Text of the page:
‘Men are not born violent’

MAVA which is an acronym for Men Against Violence and Abuse (of women and girls) or MAVA is a unique…

‘Men are not born violent’

Harish Sadani, the Mentor with the new posters on Redefining Masculinity. (Photo: SNS)

MAVA which is an acronym for Men Against Violence and Abuse (of women and girls) or MAVA is a unique organisation which has turned into a powerful movement over the years. On 11 March 2018, the organisation celebrated its 25th birthday in its founding city, Mumbai.

The organization was founded by Harish Sadani was brought up in a community housing home where as a child he witnessed his neighbours’ lives up close, observing how women faced oppression and violence even at home. His father’s willingness is sharing daily chores with the women at home and his paternal aunts’ influence left a strong imprint, making him question stereotypes.

While studying at the Tata Institute of Social Sciences in Mumbai, he increasingly questioned the exclusion of men in every issue related to any movement that studied, researched and explored violence against girls and women.


“All of us feel as if naturally gravitated towards identifying men as perpetrators, not participants in this movement. Why? If men are always seen as part of the problem and never as part of the solution, then how can we really address the root cause of the gender problem?” Harish asked himself.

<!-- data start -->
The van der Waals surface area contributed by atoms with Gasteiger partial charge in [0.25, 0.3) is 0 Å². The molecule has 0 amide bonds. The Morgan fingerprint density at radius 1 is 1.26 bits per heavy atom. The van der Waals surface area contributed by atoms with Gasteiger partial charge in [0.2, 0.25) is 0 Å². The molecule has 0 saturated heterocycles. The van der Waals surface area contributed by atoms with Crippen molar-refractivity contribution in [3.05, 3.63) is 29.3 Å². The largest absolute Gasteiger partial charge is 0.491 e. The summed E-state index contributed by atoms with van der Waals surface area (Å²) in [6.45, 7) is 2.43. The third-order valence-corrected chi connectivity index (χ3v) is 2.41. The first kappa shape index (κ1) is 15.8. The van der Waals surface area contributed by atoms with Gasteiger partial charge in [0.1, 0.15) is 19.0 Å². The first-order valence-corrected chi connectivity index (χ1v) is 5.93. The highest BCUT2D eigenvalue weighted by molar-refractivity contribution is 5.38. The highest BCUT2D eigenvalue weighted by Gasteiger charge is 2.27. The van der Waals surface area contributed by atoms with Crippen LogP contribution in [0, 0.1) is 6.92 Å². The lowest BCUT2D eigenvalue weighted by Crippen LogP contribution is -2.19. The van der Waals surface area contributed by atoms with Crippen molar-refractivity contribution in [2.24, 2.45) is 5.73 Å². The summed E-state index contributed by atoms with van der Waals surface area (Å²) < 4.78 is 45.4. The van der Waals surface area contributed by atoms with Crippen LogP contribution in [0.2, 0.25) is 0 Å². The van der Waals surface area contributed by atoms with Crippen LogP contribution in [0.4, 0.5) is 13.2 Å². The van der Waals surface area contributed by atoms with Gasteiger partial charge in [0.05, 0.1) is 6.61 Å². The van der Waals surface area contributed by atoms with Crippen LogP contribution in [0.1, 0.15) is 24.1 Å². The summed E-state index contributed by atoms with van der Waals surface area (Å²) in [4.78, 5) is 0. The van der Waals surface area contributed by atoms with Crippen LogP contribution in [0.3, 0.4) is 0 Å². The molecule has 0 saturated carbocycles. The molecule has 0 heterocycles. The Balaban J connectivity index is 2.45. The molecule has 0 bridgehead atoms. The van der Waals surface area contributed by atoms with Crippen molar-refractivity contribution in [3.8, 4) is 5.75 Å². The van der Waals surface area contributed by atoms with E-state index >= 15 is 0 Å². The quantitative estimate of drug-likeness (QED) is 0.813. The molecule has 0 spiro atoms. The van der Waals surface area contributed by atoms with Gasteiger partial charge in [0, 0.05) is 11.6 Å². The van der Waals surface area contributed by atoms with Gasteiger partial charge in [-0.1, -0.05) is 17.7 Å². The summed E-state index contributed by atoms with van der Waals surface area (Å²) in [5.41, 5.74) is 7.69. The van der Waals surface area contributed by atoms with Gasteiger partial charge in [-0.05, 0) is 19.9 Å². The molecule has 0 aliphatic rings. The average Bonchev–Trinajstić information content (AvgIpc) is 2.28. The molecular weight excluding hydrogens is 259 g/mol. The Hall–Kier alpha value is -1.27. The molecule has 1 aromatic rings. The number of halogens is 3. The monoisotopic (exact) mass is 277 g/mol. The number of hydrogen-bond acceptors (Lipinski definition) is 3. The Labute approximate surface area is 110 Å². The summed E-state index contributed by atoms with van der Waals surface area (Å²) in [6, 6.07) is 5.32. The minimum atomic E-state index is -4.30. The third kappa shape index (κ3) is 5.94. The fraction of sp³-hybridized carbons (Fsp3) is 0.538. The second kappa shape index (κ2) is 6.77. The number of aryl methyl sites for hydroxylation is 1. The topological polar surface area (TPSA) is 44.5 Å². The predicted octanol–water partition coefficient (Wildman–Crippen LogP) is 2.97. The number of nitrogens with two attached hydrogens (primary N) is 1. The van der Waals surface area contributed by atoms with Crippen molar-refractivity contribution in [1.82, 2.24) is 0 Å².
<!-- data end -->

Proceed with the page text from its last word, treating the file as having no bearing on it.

Harish’s argument is based on the truth that men are not born violent. Their violent acts are conditioned by the patriarchal society’s image of masculinity which becomes a trap they cannot come out of.

“I strongly felt that it was time to question this cultural and sociological construct of masculinity in men and help them break out of it because they are the ones who need to be emancipated from this trap,” says Harish and the seeds of MAVA were sown right then.

He pioneered efforts in 1991 among men to get into the root cause of gender-based violence by establishing Men Against Violence & Abuse.

“My work is committed towards shaping a men’s movement that engages young men to be ‘part of the solution’ and help stop and prevent gender-based violence on women,” he adds. The official formation of MAVA took place on 11 March 1993.

Scene of streetplay at Tardeo Circle.


MAVA has strived hard to engage with boys and men from rural and urban Maharashtra to address issues of gender inequality and discrimination by challenging existing dominant model of masculinity and help prevent gender-based violence against women. MAVA has worked with multiple communities from educational, residential, commercial, remote, rural, semi-urban and urban surroundings through education, art and advocacy.

Today, these trained young men use several unconventional tools to reach out to peers and other young men to instil in them a reverence towards girls and women which also means respecting themselves.

Among these are interactive gender-sensitization sessions, residential workshops, a men’s magazine brought out annually, periodically posted wall-newspapers, FAQ booklets, street theatre performances, film screenings, elocutions and other special campaigns.

“These processes of trying to work out a transformation in the mindsets of growing men give them the courage to challenge traditional gender roles and stereotypes. This has moved towards the evolution of positive models of masculinity that are gender-balanced and non-hierarchical. All this smoothly gravitates towards empowerment of women in their personal lives.